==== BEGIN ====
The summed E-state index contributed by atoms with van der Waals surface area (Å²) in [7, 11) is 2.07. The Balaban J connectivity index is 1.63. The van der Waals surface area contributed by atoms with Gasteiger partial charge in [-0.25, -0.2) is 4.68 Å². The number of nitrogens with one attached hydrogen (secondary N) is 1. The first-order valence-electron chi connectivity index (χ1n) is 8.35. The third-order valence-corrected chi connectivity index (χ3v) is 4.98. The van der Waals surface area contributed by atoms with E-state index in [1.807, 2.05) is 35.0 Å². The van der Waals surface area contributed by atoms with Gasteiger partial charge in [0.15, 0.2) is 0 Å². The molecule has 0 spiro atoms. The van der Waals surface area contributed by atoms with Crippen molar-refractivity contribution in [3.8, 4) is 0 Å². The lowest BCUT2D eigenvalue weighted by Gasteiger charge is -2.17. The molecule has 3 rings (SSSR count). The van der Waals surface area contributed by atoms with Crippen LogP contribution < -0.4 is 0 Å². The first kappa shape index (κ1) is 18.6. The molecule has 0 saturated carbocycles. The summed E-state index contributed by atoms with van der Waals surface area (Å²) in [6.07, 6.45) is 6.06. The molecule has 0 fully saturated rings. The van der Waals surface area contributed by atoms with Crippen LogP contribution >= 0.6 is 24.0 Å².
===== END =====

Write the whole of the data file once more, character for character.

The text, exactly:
The summed E-state index contributed by atoms with van der Waals surface area (Å²) in [7, 11) is 2.07. The Balaban J connectivity index is 1.63. The van der Waals surface area contributed by atoms with Gasteiger partial charge in [-0.25, -0.2) is 4.68 Å². The number of nitrogens with one attached hydrogen (secondary N) is 1. The first-order valence-electron chi connectivity index (χ1n) is 8.35. The third-order valence-corrected chi connectivity index (χ3v) is 4.98. The van der Waals surface area contributed by atoms with E-state index in [1.807, 2.05) is 35.0 Å². The van der Waals surface area contributed by atoms with Gasteiger partial charge in [0.15, 0.2) is 0 Å². The molecule has 0 spiro atoms. The van der Waals surface area contributed by atoms with Crippen molar-refractivity contribution in [3.8, 4) is 0 Å². The lowest BCUT2D eigenvalue weighted by Gasteiger charge is -2.17. The molecule has 3 rings (SSSR count). The van der Waals surface area contributed by atoms with Crippen LogP contribution < -0.4 is 0 Å². The first kappa shape index (κ1) is 18.6. The molecule has 0 saturated carbocycles. The summed E-state index contributed by atoms with van der Waals surface area (Å²) in [6.07, 6.45) is 6.06. The molecule has 0 fully saturated rings. The van der Waals surface area contributed by atoms with Crippen LogP contribution >= 0.6 is 24.0 Å².